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October 25, 2017

Like the right, the left, too, is divided over Europe

On Monday, we summarised an article by Bill Mitchell and Thomas Fazi who argue a left-wing case against European integration and supranational organisation. We consider that article essential reading for anyone who wants to understand the Corbyn phenomenon in the UK.

Andrew Watt has produced a strong rejoinder. As with the original argument by Mitchell and Fazi, we are not in a position to summarise each point, but we would frame Watt as criticising Mitchell and Fazi for committing a category error - he agrees with some of the authors’ assertion on the failures of supranational structures, but disagrees with the logical leap that the solution is a return to nationalism. Watt’s critique becomes clearest in respect of the current debate on eurozone governance: 

"...the weaknesses of real-world sovereignty pooling in the EU do not constitute an effective argument against the overall pooling-sovereignty argument and strategy, nor one for the alleged superiority of nationalist approaches. The need for EU and EMU reform is disputed by hardly anyone. A reform process is underway with an uncertain outcome. A strong case can be made for progressive forces to engage in that debate. I would argue that it is the persistence of intergovernmentalist structures (the fiscal compact being a case in point) that is holding the EU back and making it a more effective force to channel unwanted repercussions of globalization."

This is a point where we strongly agree with Watts. Once you accept a common currency, you have to pool sovereignty, or you end in an oppressive regime where the large countries dominate the small countries. The eurozone is turning into that form of anti-democratic regime. The position of Mitchell/Fazi is not to advocate an intergovernmental approach to the governance of the eurozone, but to reject the euro given the political impossibility of a workable federation. Thus they avoid the need for supranational economic management. But Watt makes a broader point, which is worth highlighting:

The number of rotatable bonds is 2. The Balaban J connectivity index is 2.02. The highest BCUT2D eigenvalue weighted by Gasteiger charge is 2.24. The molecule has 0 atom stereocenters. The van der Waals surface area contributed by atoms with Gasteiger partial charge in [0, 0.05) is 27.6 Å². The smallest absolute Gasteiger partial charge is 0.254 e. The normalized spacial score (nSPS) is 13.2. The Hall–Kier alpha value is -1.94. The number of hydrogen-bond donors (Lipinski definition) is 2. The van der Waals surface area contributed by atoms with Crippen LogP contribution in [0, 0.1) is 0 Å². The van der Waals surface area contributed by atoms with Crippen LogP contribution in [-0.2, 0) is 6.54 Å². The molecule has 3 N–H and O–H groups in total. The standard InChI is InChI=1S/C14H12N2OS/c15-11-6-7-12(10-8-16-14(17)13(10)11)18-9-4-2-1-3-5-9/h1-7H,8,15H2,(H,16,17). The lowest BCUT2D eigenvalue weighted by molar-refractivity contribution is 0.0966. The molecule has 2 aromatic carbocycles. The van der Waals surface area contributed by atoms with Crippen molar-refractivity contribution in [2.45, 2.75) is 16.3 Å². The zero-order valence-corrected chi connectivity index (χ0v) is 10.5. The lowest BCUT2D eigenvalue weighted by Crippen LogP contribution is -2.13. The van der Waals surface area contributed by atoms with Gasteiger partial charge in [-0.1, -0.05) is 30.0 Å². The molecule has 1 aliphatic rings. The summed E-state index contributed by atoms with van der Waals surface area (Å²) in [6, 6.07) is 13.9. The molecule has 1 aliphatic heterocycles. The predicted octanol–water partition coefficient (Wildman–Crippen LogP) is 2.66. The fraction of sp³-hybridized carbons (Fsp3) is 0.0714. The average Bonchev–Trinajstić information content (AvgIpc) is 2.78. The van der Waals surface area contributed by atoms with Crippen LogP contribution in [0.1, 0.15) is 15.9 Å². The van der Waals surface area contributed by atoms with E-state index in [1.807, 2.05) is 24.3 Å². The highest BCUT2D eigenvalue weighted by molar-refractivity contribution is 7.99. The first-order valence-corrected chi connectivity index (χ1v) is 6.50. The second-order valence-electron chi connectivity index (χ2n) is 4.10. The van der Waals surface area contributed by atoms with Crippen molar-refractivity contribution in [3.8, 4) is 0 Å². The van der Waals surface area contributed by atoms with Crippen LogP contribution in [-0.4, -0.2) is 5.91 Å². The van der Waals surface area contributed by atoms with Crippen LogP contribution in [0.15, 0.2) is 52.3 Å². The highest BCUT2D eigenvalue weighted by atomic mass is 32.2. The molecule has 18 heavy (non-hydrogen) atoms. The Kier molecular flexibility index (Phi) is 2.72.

"Whatever design is envisaged, the fault with this my-country-first strategy ought to be obvious to anyone with even a faint familiarity with economics and history. Many policies that are welfare enhancing at national level that impose costs on neighbouring countries. How can a decentralized system of multilateral relations between sovereign states prevent them externalizing costs in this way? How can the bullying of smaller by larger, more powerful countries be tamed. (Yes this also occurs within the EU, but supranational structures offer a partial corrective.) How long before such conflicts lead to the threat of the use of force and, horror of horrors, war on European soil once more? Are the authors really so blind as to the lessons of history when European countries engage as sovereign nation states without a (partially) supranational framework."